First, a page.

In the morning, you meet with co-workers to discuss the projects to be worked on. Afterward, you assemble your PPE and inspect your work area. Everything looks good, so you proceed to start the equipment. After working a couple of hours, you feel some lightheadedness and pain in your shoulder; knowing you must complete what you are working on, you brush it off. After a few more minutes, you begin to sweat, feel a shortness of breath, and notice your heart beating faster. What you are unaware of; you are experiencing atrial fibrillation.
• What is Atrial Fibrillation?
• What triggers Atrial Fibrillation?
• What is the acronym used to help remember the warning signs of A-fib?
• How can you reduce the risk of A-fib?
• What are the symptoms of A-fib?
Atrial fibrillation (A-fib) is an irregular or abnormal beating of the heart, also known as arrhythmia. The abnormal rapid heart rhythm can lead to blood clots in the heart, increasing the risk of stroke, heart failure, or other heart-related problems. Atrial fibrillation is the most common heart rhythm disorder. In 2019, more than 454,000 people in the United States were hospitalized with A-fib as the primary diagnosis. The condition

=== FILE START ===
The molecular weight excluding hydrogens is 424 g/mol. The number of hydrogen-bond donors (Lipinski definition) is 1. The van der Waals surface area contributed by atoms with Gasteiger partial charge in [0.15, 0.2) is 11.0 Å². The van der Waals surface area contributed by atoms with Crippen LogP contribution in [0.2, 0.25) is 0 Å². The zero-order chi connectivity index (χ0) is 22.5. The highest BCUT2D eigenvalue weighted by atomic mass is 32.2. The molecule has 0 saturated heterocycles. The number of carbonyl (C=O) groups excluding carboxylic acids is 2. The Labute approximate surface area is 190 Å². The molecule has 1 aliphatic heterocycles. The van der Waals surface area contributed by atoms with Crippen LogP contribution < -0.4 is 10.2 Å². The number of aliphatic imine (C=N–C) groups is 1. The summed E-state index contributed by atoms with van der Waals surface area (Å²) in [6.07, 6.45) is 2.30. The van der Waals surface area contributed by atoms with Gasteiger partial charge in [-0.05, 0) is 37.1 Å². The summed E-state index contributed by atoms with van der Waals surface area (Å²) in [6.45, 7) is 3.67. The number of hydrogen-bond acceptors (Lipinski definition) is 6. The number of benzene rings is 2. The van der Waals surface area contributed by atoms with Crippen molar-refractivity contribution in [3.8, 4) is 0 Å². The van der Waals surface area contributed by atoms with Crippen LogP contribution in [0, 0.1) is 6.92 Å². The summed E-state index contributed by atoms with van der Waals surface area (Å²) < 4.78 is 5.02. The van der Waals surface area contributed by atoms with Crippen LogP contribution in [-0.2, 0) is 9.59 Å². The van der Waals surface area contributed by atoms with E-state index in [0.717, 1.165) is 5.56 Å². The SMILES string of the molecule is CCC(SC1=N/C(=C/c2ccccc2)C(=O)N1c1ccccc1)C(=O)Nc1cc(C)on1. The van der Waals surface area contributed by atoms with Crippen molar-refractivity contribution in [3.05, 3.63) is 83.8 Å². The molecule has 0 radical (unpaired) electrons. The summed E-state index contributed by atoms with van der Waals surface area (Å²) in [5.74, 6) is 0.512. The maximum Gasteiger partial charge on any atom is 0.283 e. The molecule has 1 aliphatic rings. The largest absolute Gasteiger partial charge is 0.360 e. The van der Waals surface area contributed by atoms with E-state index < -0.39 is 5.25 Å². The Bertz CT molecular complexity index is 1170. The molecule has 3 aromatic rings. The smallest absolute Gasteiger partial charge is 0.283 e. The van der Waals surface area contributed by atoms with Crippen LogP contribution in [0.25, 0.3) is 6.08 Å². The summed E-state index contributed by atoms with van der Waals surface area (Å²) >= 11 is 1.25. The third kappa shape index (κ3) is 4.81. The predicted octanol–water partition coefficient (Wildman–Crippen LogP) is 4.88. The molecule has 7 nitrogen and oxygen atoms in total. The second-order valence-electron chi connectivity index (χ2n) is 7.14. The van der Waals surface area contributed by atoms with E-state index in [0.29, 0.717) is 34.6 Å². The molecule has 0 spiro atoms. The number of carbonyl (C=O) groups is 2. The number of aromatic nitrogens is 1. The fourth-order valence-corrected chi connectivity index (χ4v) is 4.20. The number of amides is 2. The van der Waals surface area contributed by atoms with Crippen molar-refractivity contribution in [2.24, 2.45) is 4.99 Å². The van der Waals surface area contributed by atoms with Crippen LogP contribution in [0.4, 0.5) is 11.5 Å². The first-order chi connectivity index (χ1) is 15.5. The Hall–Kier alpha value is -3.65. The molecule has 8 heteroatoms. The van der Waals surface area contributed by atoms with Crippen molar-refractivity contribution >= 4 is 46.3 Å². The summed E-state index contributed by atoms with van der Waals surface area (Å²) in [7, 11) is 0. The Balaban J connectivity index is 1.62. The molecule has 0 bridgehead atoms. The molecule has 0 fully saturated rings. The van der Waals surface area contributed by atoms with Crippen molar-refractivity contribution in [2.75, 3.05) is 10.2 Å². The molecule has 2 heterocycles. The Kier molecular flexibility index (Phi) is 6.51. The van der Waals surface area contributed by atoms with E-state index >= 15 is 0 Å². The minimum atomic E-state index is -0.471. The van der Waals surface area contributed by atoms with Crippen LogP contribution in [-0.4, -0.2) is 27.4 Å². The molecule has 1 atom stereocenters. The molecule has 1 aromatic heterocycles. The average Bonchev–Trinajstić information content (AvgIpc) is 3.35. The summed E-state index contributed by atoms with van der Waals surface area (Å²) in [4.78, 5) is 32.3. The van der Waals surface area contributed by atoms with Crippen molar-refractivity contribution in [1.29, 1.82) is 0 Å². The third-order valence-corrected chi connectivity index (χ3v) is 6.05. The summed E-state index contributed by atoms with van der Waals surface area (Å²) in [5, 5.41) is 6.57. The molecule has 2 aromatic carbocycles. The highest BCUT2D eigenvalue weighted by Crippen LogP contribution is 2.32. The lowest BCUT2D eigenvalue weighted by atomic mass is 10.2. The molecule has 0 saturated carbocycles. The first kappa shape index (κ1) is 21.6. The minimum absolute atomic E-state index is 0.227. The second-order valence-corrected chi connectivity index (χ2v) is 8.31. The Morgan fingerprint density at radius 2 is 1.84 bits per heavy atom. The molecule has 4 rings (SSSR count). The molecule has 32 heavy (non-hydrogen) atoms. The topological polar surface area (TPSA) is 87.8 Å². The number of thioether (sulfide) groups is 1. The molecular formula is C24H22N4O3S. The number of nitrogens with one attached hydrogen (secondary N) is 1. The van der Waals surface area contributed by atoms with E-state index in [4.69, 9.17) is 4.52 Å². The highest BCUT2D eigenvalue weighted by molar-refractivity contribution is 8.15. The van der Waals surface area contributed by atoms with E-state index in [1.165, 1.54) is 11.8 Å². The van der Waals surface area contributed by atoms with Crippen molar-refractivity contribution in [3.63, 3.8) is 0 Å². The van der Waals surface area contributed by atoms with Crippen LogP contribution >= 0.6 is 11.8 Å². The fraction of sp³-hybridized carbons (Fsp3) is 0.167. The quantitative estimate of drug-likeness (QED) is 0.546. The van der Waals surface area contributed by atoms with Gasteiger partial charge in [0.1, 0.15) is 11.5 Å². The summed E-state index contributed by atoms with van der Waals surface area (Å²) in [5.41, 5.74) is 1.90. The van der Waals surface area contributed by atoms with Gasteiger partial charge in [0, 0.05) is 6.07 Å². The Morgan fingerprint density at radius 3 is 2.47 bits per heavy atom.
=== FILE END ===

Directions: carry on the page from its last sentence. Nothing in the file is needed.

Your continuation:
contributes to approximately 158,000 deaths each year, and the death rate has been on the rise for more than twenty years; people with A-fib are five times more likely to experience a stroke. It’s important to know the warning signs of a stroke, and the acronym FAST may help; Face drooping, arm weakness, speech difficulty, and time to call 911.
Episodes of atrial fibrillation may last for only a short amount of time or may persist for hours, days, or longer. You may realize certain things trigger your A-fib; if possible, avoid these triggers, which may include alcohol, caffeine, smoking, stress, anxiety, and fatigue. If your job involves driving a forklift or a truck, there is much more concern when you have been diagnosed with atrial fibrillation. A symptom-free period of at least six months is generally required before you are considered fit to drive. Your license may be subject to the condition of an annual cardiac assessment. You will need to discuss with your doctor and employer how your condition may affect your job. Atrial fibrillation may be a life-long condition that changes over time, but there are things you can do to help manage your condition. Managing your stress can improve your symptoms and your quality of life. Healthy lifestyle choices may reduce the risk of A-fib and other heart-related complications and prevent episodes of A-fib. It’s important to listen to your body.
As always, be safe out there!